I was looking through the poetry posts earlier, and realized that we'd never done a post on free verse poems. Seeing as I write free verse almost exclusively, I thought I'd step up to the plate and scribble something down.
Here I am twenty minutes later, still staring at a blank screen.
The funny thing about free verse poetry is that, well, they're free verse. There's no specific rhythm or meter. They don't need to rhyme. They don't really need to do anything, except convey an emotion. There are no rules to them. Which makes it rather difficult for me to write about them.
A free verse poem is basically a bunch of words. But somehow, the words need to convey the emotion the writer means them to convey.
Ack. I'm explaining this miserably.
Okay, I'll use a poem of mine as an example. I wrote this one a while ago, but I kinda like it.
Step one: Find some inspiration.
I was helping out in children's church one Sunday, and there was something about hearing each of the kids pray in turn while my sister played softly on her guitar that just made me want to capture that moment in a poem. It was the kind of bitter-sweet feeling that makes you want to cry when there's really no reason to.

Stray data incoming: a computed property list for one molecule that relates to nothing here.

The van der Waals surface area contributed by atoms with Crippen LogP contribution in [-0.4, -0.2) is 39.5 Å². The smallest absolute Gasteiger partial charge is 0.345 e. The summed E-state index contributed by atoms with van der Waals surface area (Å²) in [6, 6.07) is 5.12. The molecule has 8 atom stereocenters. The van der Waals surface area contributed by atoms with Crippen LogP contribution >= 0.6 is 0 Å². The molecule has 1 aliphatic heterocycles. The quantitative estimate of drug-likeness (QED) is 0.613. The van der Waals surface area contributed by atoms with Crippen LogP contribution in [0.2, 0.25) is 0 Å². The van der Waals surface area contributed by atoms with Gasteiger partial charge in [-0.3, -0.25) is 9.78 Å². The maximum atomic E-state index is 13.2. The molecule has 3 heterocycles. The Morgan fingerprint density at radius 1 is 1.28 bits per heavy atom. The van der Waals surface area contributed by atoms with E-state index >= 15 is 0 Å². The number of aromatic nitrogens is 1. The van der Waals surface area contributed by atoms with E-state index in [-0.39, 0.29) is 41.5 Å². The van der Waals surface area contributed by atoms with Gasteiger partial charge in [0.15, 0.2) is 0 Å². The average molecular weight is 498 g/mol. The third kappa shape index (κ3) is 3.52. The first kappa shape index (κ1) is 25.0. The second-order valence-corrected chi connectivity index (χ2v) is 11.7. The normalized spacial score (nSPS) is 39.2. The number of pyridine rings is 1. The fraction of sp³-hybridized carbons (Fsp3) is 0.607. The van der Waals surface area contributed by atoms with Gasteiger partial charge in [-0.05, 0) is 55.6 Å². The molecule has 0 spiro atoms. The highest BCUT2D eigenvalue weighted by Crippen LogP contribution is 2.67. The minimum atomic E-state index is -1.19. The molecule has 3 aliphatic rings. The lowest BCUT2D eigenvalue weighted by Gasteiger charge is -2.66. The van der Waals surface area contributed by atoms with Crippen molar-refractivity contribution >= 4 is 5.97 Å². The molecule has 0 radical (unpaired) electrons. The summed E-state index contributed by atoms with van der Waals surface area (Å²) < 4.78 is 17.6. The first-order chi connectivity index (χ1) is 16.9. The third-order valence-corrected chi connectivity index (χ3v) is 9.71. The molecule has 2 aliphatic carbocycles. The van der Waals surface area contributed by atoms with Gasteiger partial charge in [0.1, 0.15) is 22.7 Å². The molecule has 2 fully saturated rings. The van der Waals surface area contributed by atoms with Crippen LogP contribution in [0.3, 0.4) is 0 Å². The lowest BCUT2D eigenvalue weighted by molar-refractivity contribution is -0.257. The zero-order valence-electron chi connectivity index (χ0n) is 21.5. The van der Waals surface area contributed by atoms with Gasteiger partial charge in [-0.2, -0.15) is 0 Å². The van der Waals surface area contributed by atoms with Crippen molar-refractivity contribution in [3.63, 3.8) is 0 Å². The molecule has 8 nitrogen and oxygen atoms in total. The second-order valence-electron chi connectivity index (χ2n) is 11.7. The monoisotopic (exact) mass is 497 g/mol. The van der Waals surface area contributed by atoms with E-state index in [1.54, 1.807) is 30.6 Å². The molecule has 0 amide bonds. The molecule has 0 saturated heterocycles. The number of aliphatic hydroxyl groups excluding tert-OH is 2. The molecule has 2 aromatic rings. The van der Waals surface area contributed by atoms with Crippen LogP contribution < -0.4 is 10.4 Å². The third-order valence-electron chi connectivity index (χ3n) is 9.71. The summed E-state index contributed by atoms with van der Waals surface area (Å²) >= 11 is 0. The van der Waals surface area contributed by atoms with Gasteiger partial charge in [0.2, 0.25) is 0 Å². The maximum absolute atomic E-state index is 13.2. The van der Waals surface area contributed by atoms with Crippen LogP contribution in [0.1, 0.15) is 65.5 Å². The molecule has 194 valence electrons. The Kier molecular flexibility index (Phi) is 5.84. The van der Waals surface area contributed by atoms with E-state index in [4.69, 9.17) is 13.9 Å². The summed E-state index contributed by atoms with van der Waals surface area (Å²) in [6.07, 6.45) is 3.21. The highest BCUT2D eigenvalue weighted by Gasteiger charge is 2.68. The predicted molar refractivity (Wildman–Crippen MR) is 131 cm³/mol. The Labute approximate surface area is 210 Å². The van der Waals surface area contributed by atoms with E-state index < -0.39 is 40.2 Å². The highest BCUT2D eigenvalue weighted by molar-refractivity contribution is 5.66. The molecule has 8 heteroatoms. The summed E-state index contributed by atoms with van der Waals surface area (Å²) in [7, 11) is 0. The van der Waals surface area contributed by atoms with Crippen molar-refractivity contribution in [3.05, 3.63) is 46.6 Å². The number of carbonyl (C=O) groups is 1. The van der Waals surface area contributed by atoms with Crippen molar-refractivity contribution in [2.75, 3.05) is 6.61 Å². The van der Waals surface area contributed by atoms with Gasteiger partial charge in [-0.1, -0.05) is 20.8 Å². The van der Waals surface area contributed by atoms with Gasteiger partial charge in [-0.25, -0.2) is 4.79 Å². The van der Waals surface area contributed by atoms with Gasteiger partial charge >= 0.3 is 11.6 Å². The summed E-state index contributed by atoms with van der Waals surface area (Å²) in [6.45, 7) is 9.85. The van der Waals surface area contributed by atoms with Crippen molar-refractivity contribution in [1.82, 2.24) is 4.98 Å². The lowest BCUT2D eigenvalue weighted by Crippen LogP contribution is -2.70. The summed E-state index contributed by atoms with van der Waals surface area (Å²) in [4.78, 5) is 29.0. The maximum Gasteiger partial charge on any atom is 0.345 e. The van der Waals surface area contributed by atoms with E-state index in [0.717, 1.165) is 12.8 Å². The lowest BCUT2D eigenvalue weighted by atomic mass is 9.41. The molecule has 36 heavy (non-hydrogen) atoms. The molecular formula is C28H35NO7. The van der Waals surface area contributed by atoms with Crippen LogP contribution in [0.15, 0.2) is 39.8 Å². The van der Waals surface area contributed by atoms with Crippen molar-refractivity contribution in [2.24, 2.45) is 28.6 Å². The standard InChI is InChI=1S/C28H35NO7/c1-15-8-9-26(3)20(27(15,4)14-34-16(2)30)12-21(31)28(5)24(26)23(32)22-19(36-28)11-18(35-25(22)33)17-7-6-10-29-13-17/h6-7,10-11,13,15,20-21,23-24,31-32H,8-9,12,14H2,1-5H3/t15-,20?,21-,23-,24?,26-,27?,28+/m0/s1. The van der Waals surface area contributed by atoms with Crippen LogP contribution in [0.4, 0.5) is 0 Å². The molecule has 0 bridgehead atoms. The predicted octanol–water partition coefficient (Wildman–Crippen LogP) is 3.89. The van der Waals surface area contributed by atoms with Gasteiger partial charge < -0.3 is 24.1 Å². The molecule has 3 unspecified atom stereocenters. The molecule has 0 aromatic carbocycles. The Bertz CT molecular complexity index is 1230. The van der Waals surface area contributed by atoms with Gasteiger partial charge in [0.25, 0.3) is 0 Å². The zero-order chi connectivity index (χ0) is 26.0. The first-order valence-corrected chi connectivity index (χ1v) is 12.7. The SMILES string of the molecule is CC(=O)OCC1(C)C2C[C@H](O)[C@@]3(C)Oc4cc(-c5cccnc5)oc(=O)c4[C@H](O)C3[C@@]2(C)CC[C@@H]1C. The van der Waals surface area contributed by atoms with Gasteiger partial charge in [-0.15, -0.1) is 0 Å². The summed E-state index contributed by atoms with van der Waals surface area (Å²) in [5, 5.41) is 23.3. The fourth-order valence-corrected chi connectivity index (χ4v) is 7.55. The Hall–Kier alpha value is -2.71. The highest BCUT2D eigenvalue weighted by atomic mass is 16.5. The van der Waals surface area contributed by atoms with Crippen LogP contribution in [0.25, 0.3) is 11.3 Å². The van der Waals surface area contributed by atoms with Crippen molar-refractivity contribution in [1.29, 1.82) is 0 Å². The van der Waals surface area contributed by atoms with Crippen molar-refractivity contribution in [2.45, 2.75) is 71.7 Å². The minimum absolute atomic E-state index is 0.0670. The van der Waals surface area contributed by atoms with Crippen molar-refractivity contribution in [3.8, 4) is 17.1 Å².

You can tell a story with your words, or capture a moment in time, or carry an emotion. How you choose to write it is up to you.
Step two: Choose your words. And choose them carefully.
When you're writing free verse, a large vocabulary is your friend. Being able to choose just the right word is very important to the quality of the poem. Because most free verse poems are quite short, each word counts.
Step three: Just write.
After that, just let the words spill out. There's no "right way" to do this. I think everyone writes a little differently. Some people might write all of the poem at once, then go through and edit. I tend to edit as I write, meaning I'll go back and fix up each line as I put it down. Do whatever works for you.
Step four: Fix it up.
Try reading your poem out loud. Even though it doesn't have a set rhythm, the words should still flow. Make sure all of the lines run smoothly into one another, and the stanzas into one another.
That's pretty much it. Four
Since I promised you an example, here's mine:
Head bowed, eyes closed
A dozen hands-folded kids
The whisper of “Amen”
And the soft strum of the guitar
“Dear God, please help Mommy and Daddy;”
The little girl across from me prays,
eyes squeezed shut tight;
“Make our family happy again.”
“We love you, God:”
The last chorus of Amen
And I look into her eyes
She knows God will make it happen
I want faith like that
so even when it’s toughI can keep praying
Any questions? Got a poem you want to share? Let me know in the comments!
Catsi Eceer is an aspiring author of fantasy and dystopian novels. To learn more about her, visit our "About Us" page.
We have two current contests, one is a holiday poetry contest, which you can find here. The other is an autumn contest for poetry, prose, and art, but the deadline is just days away! See the guidelines here.